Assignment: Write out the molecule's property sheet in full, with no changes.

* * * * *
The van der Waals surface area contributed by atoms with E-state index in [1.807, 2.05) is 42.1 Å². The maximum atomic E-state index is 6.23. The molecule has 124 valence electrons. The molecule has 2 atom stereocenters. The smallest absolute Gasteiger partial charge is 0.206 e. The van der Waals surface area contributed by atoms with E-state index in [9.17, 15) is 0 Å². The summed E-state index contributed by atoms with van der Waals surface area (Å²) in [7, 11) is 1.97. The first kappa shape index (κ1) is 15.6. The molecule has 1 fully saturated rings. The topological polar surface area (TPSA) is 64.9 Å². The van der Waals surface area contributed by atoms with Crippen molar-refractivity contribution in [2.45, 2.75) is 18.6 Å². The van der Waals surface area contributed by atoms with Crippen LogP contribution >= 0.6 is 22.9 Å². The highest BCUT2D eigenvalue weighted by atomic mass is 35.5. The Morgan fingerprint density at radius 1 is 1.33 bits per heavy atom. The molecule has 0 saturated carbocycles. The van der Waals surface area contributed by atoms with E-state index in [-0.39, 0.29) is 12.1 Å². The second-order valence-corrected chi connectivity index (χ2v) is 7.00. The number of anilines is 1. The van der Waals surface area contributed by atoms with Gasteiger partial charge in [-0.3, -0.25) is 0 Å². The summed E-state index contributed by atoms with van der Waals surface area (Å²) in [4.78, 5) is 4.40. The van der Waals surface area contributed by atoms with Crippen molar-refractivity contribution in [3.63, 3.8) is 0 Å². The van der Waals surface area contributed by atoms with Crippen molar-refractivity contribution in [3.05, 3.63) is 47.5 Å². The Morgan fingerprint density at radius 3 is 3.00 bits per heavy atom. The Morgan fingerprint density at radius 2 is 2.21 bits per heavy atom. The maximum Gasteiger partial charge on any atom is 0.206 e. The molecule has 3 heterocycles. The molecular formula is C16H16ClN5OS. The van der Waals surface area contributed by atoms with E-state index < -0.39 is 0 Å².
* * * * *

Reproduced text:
The van der Waals surface area contributed by atoms with E-state index in [1.807, 2.05) is 42.1 Å². The maximum atomic E-state index is 6.23. The molecule has 124 valence electrons. The molecule has 2 atom stereocenters. The smallest absolute Gasteiger partial charge is 0.206 e. The van der Waals surface area contributed by atoms with E-state index in [9.17, 15) is 0 Å². The summed E-state index contributed by atoms with van der Waals surface area (Å²) in [7, 11) is 1.97. The first kappa shape index (κ1) is 15.6. The molecule has 1 fully saturated rings. The topological polar surface area (TPSA) is 64.9 Å². The van der Waals surface area contributed by atoms with Crippen molar-refractivity contribution in [2.45, 2.75) is 18.6 Å². The van der Waals surface area contributed by atoms with Crippen LogP contribution >= 0.6 is 22.9 Å². The highest BCUT2D eigenvalue weighted by atomic mass is 35.5. The Morgan fingerprint density at radius 1 is 1.33 bits per heavy atom. The molecule has 0 saturated carbocycles. The van der Waals surface area contributed by atoms with E-state index in [-0.39, 0.29) is 12.1 Å². The second-order valence-corrected chi connectivity index (χ2v) is 7.00. The number of anilines is 1. The van der Waals surface area contributed by atoms with Gasteiger partial charge in [-0.3, -0.25) is 0 Å². The summed E-state index contributed by atoms with van der Waals surface area (Å²) in [4.78, 5) is 4.40. The van der Waals surface area contributed by atoms with Crippen molar-refractivity contribution in [3.63, 3.8) is 0 Å². The van der Waals surface area contributed by atoms with Crippen molar-refractivity contribution in [3.05, 3.63) is 47.5 Å². The Morgan fingerprint density at radius 3 is 3.00 bits per heavy atom. The Morgan fingerprint density at radius 2 is 2.21 bits per heavy atom. The maximum Gasteiger partial charge on any atom is 0.206 e. The molecule has 3 heterocycles. The molecular formula is C16H16ClN5OS. The van der Waals surface area contributed by atoms with E-state index < -0.39 is 0 Å².